Uganda adopted its first National Action Plan (NAP) in 2008, but the NAP does not identify a specific period of implementation. The NAP was developed by the Ministry of Gender Labor and Social Development. The NAP identifies civil society involvement in the development of the NAP, but does not specify which civil society actors or organizations were involved. The NAP constitutes a part of a broader national strategic framework on the advancement of women; in particular, the five year National Action Plan on Women (2007) which set out priorities in peacebuilding, conflict resolution and the rights of women and girls to live free from violence. In line with this goal, the NAP identifies five strategic objectives, four of which specifically address gender-based violence (GBV) from various angles, including laws and policy making; access to health and psychosocial services for survivors; and capacity building for GBV prevention. The NAP also aims to increase women’s participation in decision-making spaces for conflict prevention, management, and resolution. Relatedly, the NAP addresses the gendered impacts of small arms and light weapons as well as referencing Uganda’s arms control and disarmament measures. The NAP includes a detailed monitoring and evaluation framework, but does not have an allocated budget. 

Uganda reported on the implementation of its NAP, as well as WPS commitments, in its national reporting for Beijing+25 and in preparation for CSW64. Specifically, Uganda stated that the country conducted an evaluation of the NAP, and a multi- stakeholder technical committee to develop a successor national action plan was put in place. The identified legal priority areas of the NAP were legal and policy frameworks; improved access to health and medical services and psychosocial services for GBV victims/survivors; women in leadership and decision making and prevention of GBV in Society; and budgetary allocations for implementation on UNSCR 1325. Local governments also developed and implemented peace action plans with support from civil society organizations. In the implementation of the plans, community members were assigned roles in conflict analysis, early warning, prevention and response.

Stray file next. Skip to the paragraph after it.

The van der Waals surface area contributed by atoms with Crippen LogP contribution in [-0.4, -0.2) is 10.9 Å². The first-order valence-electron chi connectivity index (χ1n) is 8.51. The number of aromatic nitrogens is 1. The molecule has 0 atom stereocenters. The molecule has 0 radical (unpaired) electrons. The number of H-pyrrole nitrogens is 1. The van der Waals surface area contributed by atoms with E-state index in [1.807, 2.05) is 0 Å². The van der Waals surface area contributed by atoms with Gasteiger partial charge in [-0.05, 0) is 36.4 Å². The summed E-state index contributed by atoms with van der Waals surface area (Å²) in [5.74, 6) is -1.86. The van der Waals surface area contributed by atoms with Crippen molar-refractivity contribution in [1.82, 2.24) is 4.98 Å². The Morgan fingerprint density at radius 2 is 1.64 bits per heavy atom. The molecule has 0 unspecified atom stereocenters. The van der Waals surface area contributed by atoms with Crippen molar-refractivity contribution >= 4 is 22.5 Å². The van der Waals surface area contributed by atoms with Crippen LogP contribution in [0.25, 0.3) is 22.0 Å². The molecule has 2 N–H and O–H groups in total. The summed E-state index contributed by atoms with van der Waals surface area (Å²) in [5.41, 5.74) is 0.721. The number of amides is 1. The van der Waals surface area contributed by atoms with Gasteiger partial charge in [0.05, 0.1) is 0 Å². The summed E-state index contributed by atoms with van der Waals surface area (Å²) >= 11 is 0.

Uganda gained independence from the United Kingdom in 1962, after decades of colonial rule by the British Empire. Uganda experienced a military dictatorship from 1971 until 1979, a civil war, which lasted from 1980 until 1986, as well as a protracted conflict between the government and the Lord’s Resistance Army, ongoing since 1987. Women have been deliberately targeted with sexual violence during these conflicts, and a study on displaced and conflict-affected populations in Uganda found that women were twice as likely to demonstrate systems of PTSD as well as being four times as likely to show systems of depression. 

In 2019, Uganda was among the top 5 countries in the world with the biggest increase in their military expenditure, with a 52% increase in its military spending. 

At the multilateral level, Uganda most recently served as a non-permanent member of the United Nations Security Council for the period 2009-2010.

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